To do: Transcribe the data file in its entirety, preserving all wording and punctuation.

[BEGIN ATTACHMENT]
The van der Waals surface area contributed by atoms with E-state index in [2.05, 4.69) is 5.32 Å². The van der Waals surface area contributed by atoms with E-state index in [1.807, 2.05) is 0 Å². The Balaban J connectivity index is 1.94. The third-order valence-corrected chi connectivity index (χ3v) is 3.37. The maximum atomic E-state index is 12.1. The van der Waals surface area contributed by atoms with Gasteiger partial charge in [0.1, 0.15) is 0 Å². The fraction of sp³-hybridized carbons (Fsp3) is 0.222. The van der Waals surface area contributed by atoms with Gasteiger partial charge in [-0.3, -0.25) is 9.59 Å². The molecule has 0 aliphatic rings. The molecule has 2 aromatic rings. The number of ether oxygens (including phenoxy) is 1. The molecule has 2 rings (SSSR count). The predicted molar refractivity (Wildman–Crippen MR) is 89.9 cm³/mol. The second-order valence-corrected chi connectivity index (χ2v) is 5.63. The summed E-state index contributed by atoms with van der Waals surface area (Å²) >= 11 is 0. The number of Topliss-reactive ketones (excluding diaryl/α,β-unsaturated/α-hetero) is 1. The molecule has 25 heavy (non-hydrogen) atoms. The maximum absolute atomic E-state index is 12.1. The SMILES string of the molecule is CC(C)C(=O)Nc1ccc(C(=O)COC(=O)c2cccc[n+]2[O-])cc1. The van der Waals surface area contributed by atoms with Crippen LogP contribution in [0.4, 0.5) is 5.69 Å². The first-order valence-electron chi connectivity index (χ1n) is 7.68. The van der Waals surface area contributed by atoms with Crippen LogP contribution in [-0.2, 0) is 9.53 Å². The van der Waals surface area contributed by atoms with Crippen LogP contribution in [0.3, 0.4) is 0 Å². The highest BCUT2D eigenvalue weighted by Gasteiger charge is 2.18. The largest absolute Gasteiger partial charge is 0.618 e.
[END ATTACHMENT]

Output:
The van der Waals surface area contributed by atoms with E-state index in [2.05, 4.69) is 5.32 Å². The van der Waals surface area contributed by atoms with E-state index in [1.807, 2.05) is 0 Å². The Balaban J connectivity index is 1.94. The third-order valence-corrected chi connectivity index (χ3v) is 3.37. The maximum atomic E-state index is 12.1. The van der Waals surface area contributed by atoms with Gasteiger partial charge in [0.1, 0.15) is 0 Å². The fraction of sp³-hybridized carbons (Fsp3) is 0.222. The van der Waals surface area contributed by atoms with Gasteiger partial charge in [-0.3, -0.25) is 9.59 Å². The molecule has 0 aliphatic rings. The molecule has 2 aromatic rings. The number of ether oxygens (including phenoxy) is 1. The molecule has 2 rings (SSSR count). The predicted molar refractivity (Wildman–Crippen MR) is 89.9 cm³/mol. The second-order valence-corrected chi connectivity index (χ2v) is 5.63. The summed E-state index contributed by atoms with van der Waals surface area (Å²) >= 11 is 0. The number of Topliss-reactive ketones (excluding diaryl/α,β-unsaturated/α-hetero) is 1. The molecule has 25 heavy (non-hydrogen) atoms. The maximum absolute atomic E-state index is 12.1. The SMILES string of the molecule is CC(C)C(=O)Nc1ccc(C(=O)COC(=O)c2cccc[n+]2[O-])cc1. The van der Waals surface area contributed by atoms with Crippen LogP contribution in [0.4, 0.5) is 5.69 Å². The first-order valence-electron chi connectivity index (χ1n) is 7.68. The van der Waals surface area contributed by atoms with Crippen LogP contribution in [-0.2, 0) is 9.53 Å². The van der Waals surface area contributed by atoms with Crippen LogP contribution in [0.3, 0.4) is 0 Å². The highest BCUT2D eigenvalue weighted by Gasteiger charge is 2.18. The largest absolute Gasteiger partial charge is 0.618 e.